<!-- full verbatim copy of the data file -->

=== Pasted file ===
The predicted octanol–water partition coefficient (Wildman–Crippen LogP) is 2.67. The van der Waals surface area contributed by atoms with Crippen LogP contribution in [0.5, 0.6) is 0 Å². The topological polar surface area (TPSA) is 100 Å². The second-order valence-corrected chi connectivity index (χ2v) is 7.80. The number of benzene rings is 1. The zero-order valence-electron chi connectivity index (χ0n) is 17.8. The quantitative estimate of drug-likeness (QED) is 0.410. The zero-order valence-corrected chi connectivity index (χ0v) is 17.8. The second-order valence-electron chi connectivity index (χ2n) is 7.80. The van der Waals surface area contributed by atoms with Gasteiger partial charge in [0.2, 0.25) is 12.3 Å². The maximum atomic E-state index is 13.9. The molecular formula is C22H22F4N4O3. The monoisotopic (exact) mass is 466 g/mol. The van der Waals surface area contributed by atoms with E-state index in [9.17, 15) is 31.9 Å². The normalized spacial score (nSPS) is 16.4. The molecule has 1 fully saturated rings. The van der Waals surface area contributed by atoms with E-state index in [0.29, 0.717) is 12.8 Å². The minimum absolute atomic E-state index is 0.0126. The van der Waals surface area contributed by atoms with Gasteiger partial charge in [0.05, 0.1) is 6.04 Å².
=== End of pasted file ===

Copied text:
The predicted octanol–water partition coefficient (Wildman–Crippen LogP) is 2.67. The van der Waals surface area contributed by atoms with Crippen LogP contribution in [0.5, 0.6) is 0 Å². The topological polar surface area (TPSA) is 100 Å². The second-order valence-corrected chi connectivity index (χ2v) is 7.80. The number of benzene rings is 1. The zero-order valence-electron chi connectivity index (χ0n) is 17.8. The quantitative estimate of drug-likeness (QED) is 0.410. The zero-order valence-corrected chi connectivity index (χ0v) is 17.8. The second-order valence-electron chi connectivity index (χ2n) is 7.80. The van der Waals surface area contributed by atoms with Gasteiger partial charge in [0.2, 0.25) is 12.3 Å². The maximum atomic E-state index is 13.9. The molecular formula is C22H22F4N4O3. The monoisotopic (exact) mass is 466 g/mol. The van der Waals surface area contributed by atoms with E-state index in [9.17, 15) is 31.9 Å². The normalized spacial score (nSPS) is 16.4. The molecule has 1 fully saturated rings. The van der Waals surface area contributed by atoms with E-state index in [0.29, 0.717) is 12.8 Å². The minimum absolute atomic E-state index is 0.0126. The van der Waals surface area contributed by atoms with Gasteiger partial charge in [0.05, 0.1) is 6.04 Å².